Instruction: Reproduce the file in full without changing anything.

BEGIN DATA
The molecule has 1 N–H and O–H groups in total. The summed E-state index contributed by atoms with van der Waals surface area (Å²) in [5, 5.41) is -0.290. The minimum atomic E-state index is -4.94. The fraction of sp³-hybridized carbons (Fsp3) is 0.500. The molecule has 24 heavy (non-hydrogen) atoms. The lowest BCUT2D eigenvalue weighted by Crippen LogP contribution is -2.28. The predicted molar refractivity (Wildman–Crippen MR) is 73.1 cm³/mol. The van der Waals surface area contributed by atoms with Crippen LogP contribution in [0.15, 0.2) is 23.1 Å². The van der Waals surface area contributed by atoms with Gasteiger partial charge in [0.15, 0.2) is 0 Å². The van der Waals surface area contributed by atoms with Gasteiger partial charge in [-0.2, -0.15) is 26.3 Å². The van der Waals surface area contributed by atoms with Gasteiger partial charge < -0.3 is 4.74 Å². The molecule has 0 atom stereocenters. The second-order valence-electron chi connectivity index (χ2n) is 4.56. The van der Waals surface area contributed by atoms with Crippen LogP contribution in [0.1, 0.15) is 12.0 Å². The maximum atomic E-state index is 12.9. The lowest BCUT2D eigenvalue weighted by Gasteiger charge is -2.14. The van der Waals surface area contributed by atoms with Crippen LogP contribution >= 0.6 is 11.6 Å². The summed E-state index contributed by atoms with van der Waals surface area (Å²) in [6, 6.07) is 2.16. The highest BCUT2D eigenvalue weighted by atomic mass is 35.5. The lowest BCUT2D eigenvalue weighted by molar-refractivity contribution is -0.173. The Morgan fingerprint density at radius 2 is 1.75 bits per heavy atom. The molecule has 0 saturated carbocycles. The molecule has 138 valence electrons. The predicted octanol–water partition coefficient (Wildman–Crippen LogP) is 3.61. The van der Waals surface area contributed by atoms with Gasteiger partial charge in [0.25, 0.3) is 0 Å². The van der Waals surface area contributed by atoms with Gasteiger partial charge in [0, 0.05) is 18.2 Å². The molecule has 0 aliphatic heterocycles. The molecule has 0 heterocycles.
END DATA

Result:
The molecule has 1 N–H and O–H groups in total. The summed E-state index contributed by atoms with van der Waals surface area (Å²) in [5, 5.41) is -0.290. The minimum atomic E-state index is -4.94. The fraction of sp³-hybridized carbons (Fsp3) is 0.500. The molecule has 24 heavy (non-hydrogen) atoms. The lowest BCUT2D eigenvalue weighted by Crippen LogP contribution is -2.28. The predicted molar refractivity (Wildman–Crippen MR) is 73.1 cm³/mol. The van der Waals surface area contributed by atoms with Crippen LogP contribution in [0.15, 0.2) is 23.1 Å². The van der Waals surface area contributed by atoms with Gasteiger partial charge in [0.15, 0.2) is 0 Å². The van der Waals surface area contributed by atoms with Gasteiger partial charge in [-0.2, -0.15) is 26.3 Å². The van der Waals surface area contributed by atoms with Gasteiger partial charge < -0.3 is 4.74 Å². The molecule has 0 atom stereocenters. The second-order valence-electron chi connectivity index (χ2n) is 4.56. The van der Waals surface area contributed by atoms with Crippen LogP contribution in [0.1, 0.15) is 12.0 Å². The maximum atomic E-state index is 12.9. The lowest BCUT2D eigenvalue weighted by Gasteiger charge is -2.14. The van der Waals surface area contributed by atoms with Crippen LogP contribution >= 0.6 is 11.6 Å². The summed E-state index contributed by atoms with van der Waals surface area (Å²) in [6, 6.07) is 2.16. The highest BCUT2D eigenvalue weighted by atomic mass is 35.5. The lowest BCUT2D eigenvalue weighted by molar-refractivity contribution is -0.173. The Morgan fingerprint density at radius 2 is 1.75 bits per heavy atom. The molecule has 0 saturated carbocycles. The molecule has 138 valence electrons. The predicted octanol–water partition coefficient (Wildman–Crippen LogP) is 3.61. The van der Waals surface area contributed by atoms with Gasteiger partial charge in [0.25, 0.3) is 0 Å². The van der Waals surface area contributed by atoms with Gasteiger partial charge in [0, 0.05) is 18.2 Å². The molecule has 0 aliphatic heterocycles. The molecule has 0 heterocycles.